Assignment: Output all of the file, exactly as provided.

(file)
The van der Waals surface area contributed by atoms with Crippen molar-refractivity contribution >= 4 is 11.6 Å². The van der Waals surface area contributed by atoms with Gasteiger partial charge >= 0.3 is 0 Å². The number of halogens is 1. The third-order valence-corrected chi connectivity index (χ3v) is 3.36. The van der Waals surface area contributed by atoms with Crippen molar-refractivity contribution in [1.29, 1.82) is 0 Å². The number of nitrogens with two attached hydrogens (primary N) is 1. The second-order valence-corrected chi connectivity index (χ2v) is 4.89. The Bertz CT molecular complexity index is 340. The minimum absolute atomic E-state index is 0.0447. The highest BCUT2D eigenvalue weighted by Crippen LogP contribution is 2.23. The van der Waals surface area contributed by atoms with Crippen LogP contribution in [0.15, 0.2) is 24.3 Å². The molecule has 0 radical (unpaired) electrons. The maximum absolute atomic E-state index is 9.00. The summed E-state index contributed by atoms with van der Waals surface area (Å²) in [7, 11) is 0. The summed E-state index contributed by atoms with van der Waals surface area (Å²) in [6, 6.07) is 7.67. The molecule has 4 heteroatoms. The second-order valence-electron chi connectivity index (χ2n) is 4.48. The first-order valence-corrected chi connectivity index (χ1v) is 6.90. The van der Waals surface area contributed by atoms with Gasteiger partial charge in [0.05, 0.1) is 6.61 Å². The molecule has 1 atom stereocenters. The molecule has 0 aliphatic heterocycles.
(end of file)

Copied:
The van der Waals surface area contributed by atoms with Crippen molar-refractivity contribution >= 4 is 11.6 Å². The van der Waals surface area contributed by atoms with Gasteiger partial charge >= 0.3 is 0 Å². The number of halogens is 1. The third-order valence-corrected chi connectivity index (χ3v) is 3.36. The van der Waals surface area contributed by atoms with Crippen molar-refractivity contribution in [1.29, 1.82) is 0 Å². The number of nitrogens with two attached hydrogens (primary N) is 1. The second-order valence-corrected chi connectivity index (χ2v) is 4.89. The Bertz CT molecular complexity index is 340. The minimum absolute atomic E-state index is 0.0447. The highest BCUT2D eigenvalue weighted by Crippen LogP contribution is 2.23. The van der Waals surface area contributed by atoms with Crippen LogP contribution in [0.15, 0.2) is 24.3 Å². The molecule has 0 radical (unpaired) electrons. The maximum absolute atomic E-state index is 9.00. The summed E-state index contributed by atoms with van der Waals surface area (Å²) in [7, 11) is 0. The summed E-state index contributed by atoms with van der Waals surface area (Å²) in [6, 6.07) is 7.67. The molecule has 4 heteroatoms. The second-order valence-electron chi connectivity index (χ2n) is 4.48. The first-order valence-corrected chi connectivity index (χ1v) is 6.90. The van der Waals surface area contributed by atoms with Gasteiger partial charge in [0.05, 0.1) is 6.61 Å². The molecule has 1 atom stereocenters. The molecule has 0 aliphatic heterocycles.